Overseas students used as 'cash cows' by UK universities
Thursday 08 August 2013
Foreign students are being charged up to four times more for degree courses than those from the UK, according to new research.
In some cases, foreign undergraduates are being asked to pay up to £35,000 for their courses, figures compiled by the Complete University Guide show.
The NUS warned that overseas students should not be treated as 'cash cows'.
Tuition fees for UK and EU students were trebled last year, and universities can now charge them up to £9,000 per year for an undergraduate degree.
But the Guide's new Reddin Survey of Tuition Fees suggests a broader range of fees for students outside the EU.
Undergraduate degree fees for 2013/14 vary between £7,450 and £35,000 for overseas students, the survey claims, depending on the type of course - classroom based, laboratory or clinical - that the student is taking.
Medical-based, or clinical are among the most expensive, it suggests.
A total of nine universities will be charging foreign students over £30,000 for an undergraduate clinical degree, the survey claims, with King's College London setting its tariff at £35,000.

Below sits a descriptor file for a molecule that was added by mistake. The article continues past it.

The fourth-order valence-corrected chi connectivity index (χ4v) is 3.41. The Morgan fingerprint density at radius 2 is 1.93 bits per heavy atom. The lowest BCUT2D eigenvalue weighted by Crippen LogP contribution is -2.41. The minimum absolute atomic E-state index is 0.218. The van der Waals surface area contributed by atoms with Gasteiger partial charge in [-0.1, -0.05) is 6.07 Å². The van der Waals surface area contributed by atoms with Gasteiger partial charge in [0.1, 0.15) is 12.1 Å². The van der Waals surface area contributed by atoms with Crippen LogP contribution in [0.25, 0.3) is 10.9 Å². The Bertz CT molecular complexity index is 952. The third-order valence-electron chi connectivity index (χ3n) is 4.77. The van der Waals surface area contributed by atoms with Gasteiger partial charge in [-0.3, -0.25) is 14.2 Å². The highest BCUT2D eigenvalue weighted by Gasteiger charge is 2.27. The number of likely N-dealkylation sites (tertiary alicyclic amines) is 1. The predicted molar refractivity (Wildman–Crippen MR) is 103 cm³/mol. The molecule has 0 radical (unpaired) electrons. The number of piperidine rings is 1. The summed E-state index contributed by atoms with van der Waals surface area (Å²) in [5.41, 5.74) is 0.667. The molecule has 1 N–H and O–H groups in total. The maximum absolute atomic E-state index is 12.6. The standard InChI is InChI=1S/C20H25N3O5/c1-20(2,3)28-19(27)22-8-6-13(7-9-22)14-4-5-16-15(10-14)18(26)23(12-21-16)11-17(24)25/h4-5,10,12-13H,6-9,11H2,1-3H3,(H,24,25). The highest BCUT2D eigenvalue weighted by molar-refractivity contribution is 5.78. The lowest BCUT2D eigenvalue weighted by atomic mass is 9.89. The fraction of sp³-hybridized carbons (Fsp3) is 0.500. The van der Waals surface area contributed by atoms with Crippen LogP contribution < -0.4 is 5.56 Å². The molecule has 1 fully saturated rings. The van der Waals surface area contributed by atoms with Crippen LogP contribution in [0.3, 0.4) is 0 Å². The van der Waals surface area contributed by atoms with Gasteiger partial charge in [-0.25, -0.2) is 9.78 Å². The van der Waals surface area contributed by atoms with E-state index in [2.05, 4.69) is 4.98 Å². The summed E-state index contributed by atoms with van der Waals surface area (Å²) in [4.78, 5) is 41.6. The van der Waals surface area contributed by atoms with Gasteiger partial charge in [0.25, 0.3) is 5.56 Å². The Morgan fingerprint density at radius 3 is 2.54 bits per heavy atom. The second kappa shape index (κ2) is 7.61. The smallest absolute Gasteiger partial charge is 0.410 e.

One further institution - Edinburgh - is asking overseas students in the third, fourth or fifth year of a medical degree for £36,600, it suggests.
Recent figures for UK and EU students show that in 2014/15, the average tuition fee is expected to be around £8,600.
More than a quarter (27 per cent) of institutions will charge the maximum £9,000 as standard in 2014/15 and almost three in four (72 per cent) will charge the top price for at least one degree course.
Scottish universities ask for a standard £1,820 fee for all Scottish and EU students, the survey said.
The new survey also gives details of postgraduate fee levels - which are not subjected to the same fee level controls.
It suggests that taught postgraduate courses range in price from £2,000 to £27,552 for home and EU students, and between £7,900 to £38,500 for overseas students.
MBA (Master of Business Administration) courses can cost more, the survey claims. The most expensive is Oxford's one-year MBA at £41,000. This applies to both home, EU and overseas students.
Dr Bernard Kingston, founder of the Complete University Guide said: "The market in postgraduate and international student continues, and predictions of a similar trend at undergraduate level have been proved to be true. While there is a plethora of scholarships and bursaries intended to offset the impact of higher tuition fees on access by under-represented groups, the fact is that most institutions impose the full fee on home and EU undergraduates.
"Many students will not be eligible for scholarships and bursaries and will end up paying that full fee, probably through the loan mechanism which defers repayment until after graduation when the repayment threshold is met."
Daniel Stevens, NUS international students' officer, told the Times Higher Education magazine that the difference in cost for home and overseas students was "scandalous".
"International students are an important part of the social, cultural and academic make-up of university life and should not be treated simply as cash cows."
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